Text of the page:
Venice captivates all who fall under her spell. She is the goddess of all things romantic and mercantile. She represents a lost world, a last link with a vanished history.
The city rises from the lagoons of the Adriatic, the colours of her stones faded with history. From San Marco to the Rialto, Canareggio to the Giudecca, Venice is the unique Grande Dame of all cities – serene, stately, faded, grandiose, avaricious, capricious, beguiling and magical.
She casts her spell and draws the world-hardened traveller into a forgotten world of wealth, intrigue, romance, and death. Painters, poets, priests, and pirates from all over the world have all been seduced by her. She has drawn them in, expertly and delicately robbing them of all sensibilities.
The canal waters lap the ancient palazzi today as they have always done, and now, when the midnight silence lends her the eerie aura of a ghostly mirage, can one truly be transported through history to a place which will long outlive all that visit her. The rising tides of the sea itself are encroaching on this most captivating of cities, in a vain attempt to reclaim her beauty for itself, yet Venice remains. And so do the tourists.
Getting a room in Venice in summer is about as easy and cheap as booking a non-smoking table for two at Nobu at the last minute. Like a beautiful blonde baring her body on the beaches of Cannes, cameras seem to snap at the passive beauty of the place constantly. The cafes are crowded with Americans asking for burgers; the gondolas full of overweight Americans in shorts, and the shops are full of Americans buying those little ceramic Carnival masks. There are, in fact, so many visiting Americans that not only does a Disney Store scar the ancient passages of the city, but there is a McDonald’s as well, for those who prefer a beef patty and some fries over classic northern Italian cuisine.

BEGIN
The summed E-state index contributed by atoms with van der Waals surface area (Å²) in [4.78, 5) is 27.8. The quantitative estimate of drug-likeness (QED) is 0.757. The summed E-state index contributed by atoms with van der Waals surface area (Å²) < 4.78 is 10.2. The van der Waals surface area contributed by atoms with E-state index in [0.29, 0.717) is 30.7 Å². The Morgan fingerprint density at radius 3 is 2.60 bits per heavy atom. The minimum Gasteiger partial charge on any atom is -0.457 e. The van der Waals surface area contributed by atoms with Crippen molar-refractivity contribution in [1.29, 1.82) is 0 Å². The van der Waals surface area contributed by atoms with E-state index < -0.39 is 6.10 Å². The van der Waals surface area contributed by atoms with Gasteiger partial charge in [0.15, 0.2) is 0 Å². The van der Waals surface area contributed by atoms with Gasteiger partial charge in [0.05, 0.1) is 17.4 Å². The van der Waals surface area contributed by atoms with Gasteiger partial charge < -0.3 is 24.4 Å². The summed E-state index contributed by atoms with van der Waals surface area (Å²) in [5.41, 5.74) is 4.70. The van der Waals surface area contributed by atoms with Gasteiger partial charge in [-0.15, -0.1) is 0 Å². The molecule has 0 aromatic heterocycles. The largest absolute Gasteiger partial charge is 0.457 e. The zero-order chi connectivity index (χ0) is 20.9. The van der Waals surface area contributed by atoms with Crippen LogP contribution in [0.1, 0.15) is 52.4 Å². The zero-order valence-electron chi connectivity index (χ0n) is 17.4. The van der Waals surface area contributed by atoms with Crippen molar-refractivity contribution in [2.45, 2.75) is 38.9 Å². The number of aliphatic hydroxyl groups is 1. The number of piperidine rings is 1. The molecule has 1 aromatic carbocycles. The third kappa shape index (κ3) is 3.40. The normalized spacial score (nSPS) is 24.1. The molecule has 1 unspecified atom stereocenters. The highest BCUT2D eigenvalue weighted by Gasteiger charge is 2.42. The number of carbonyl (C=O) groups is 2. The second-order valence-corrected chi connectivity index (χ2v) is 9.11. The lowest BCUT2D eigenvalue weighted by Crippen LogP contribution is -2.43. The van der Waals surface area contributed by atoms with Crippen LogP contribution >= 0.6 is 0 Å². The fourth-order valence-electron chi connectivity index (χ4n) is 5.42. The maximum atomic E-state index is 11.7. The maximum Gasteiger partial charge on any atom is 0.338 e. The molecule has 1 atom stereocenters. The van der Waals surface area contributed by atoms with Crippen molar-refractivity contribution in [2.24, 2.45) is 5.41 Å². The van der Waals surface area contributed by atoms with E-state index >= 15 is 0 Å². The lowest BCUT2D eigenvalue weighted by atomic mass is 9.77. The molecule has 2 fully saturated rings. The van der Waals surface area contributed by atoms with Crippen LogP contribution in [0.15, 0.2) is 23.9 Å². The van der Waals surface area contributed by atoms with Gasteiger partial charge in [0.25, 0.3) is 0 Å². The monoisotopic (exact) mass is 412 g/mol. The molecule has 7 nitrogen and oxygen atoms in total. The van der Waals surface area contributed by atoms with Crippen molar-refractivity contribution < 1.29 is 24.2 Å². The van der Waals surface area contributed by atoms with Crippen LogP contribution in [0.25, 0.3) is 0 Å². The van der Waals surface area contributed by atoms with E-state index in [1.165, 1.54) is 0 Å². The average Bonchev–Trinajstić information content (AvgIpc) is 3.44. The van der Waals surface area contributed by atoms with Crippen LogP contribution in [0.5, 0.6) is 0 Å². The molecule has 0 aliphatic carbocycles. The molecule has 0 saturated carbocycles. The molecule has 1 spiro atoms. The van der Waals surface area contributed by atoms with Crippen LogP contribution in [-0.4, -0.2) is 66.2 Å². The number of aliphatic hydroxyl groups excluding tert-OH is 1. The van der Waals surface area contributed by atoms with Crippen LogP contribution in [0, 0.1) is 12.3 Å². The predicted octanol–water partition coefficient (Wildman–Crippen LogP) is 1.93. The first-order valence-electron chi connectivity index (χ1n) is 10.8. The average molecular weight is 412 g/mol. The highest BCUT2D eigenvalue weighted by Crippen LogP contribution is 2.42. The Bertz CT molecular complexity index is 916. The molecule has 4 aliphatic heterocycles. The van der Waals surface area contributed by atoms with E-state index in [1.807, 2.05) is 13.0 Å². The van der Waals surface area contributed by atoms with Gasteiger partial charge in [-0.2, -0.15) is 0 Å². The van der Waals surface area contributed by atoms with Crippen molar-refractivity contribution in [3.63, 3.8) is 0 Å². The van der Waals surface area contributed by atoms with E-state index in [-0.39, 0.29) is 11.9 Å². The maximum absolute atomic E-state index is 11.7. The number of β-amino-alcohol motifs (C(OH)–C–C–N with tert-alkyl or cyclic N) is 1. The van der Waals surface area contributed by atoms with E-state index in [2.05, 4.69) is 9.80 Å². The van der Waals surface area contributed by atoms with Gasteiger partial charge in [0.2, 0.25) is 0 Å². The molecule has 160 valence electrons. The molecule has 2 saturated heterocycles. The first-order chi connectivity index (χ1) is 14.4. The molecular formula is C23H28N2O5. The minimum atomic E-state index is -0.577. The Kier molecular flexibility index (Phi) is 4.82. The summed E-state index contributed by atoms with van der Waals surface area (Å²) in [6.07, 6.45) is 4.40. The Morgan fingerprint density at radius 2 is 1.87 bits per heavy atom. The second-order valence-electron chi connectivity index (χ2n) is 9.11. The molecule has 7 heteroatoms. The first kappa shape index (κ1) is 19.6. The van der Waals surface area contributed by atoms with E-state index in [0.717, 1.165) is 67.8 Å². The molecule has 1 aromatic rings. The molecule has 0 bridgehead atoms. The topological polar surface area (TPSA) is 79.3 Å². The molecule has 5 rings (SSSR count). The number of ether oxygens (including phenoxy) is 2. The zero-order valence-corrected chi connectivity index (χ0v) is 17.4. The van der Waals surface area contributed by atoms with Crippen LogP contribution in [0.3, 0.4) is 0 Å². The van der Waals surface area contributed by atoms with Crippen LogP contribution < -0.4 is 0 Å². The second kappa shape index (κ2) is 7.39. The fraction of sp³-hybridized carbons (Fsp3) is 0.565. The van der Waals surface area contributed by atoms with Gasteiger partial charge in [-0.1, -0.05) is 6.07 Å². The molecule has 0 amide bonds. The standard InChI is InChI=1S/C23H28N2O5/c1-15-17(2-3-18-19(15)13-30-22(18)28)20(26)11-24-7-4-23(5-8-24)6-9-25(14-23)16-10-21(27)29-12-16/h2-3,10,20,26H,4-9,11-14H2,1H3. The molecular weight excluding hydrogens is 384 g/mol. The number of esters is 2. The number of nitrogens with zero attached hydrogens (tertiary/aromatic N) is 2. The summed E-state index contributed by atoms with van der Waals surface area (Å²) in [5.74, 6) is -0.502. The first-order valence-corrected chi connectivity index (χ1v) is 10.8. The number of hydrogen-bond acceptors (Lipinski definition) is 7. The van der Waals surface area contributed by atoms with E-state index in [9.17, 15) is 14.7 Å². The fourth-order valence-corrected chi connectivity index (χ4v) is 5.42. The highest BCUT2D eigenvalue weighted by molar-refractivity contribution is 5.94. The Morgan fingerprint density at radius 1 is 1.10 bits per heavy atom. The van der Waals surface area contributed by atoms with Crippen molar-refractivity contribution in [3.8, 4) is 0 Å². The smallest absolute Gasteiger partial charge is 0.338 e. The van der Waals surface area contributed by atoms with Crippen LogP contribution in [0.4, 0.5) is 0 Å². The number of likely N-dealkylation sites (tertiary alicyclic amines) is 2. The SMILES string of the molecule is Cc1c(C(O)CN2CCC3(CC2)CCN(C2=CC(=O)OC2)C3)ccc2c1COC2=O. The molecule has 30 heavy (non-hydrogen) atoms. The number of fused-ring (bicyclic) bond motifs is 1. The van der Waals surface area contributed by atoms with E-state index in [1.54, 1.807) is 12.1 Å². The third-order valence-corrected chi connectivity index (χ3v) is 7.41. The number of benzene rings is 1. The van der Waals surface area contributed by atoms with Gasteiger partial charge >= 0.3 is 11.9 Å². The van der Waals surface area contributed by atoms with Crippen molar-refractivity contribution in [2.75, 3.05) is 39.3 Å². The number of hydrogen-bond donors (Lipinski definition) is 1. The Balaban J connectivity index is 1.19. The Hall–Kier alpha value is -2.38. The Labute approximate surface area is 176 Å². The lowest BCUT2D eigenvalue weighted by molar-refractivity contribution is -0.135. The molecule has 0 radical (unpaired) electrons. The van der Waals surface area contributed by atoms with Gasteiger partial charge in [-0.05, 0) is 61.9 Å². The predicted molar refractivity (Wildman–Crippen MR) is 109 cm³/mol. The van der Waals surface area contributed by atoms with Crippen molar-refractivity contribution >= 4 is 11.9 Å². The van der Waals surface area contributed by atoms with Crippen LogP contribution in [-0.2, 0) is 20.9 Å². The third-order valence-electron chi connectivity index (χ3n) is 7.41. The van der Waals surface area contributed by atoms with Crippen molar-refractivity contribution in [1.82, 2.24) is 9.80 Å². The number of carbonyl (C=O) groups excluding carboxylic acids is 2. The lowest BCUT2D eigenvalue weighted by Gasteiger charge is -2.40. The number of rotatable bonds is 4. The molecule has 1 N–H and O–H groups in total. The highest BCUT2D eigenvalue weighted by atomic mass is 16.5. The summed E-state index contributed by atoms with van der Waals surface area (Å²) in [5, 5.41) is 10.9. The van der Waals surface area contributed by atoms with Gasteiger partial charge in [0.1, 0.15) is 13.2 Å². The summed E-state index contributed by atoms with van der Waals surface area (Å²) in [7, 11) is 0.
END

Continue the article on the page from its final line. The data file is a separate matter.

The Piazza San Marco is arguably the most beautiful and (most photographed) square in the world, and it is easy to imagine hearing the echoes of the tortured souls whose lives ended in the cavernous cells of the Doge’s Palace beside it. Every church, every stone and well has a story in Venice that you can listen to if you pay close enough attention, but most people just read a guide book.
The city is Italy at its finest. The Cipriani is one of the last hotels on earth that will not allow under-dressed people to stay there (Patsy Kensit must have made Liam Gallagher really scrub up when they were there). Fine chocolatiers, pastry shops, and fashion houses like Armani and Prada are discreetly tucked behind ancient facades. The few people that actually reside in Venice are courteous, generous and always seem to give the impression that they know the art of living better than anyone else.
And yet…I heard some absurd remarks in my time there.
“Dude, this is just like Disneyland!” one teenager shouted to another as they emerged into Piazza San Marco.
“Hmm, these buildings have seen better days,” one woman commented as she looked up at a charmingly crumbling faÃ¯Â¿Â½ade.
“There’s not even a beach here,” disparaged an older man as he gazed out to the Adriatic.
No matter how much disrespect she is paid, no matter how overcrowded and under-appreciated, Venice will rise above it. She always has.
Trains, planes automobiles and buses are all easy to take from Venice. From the airport, Marco Polo, Venice can be reached by hydrofoil, taxi or bus.
The currency is the lira, which comes in denominations of 100 000, 50 000, 10 000, 5000, 2000 and 1000. US$1 is worth about 2000 lire (check exchange).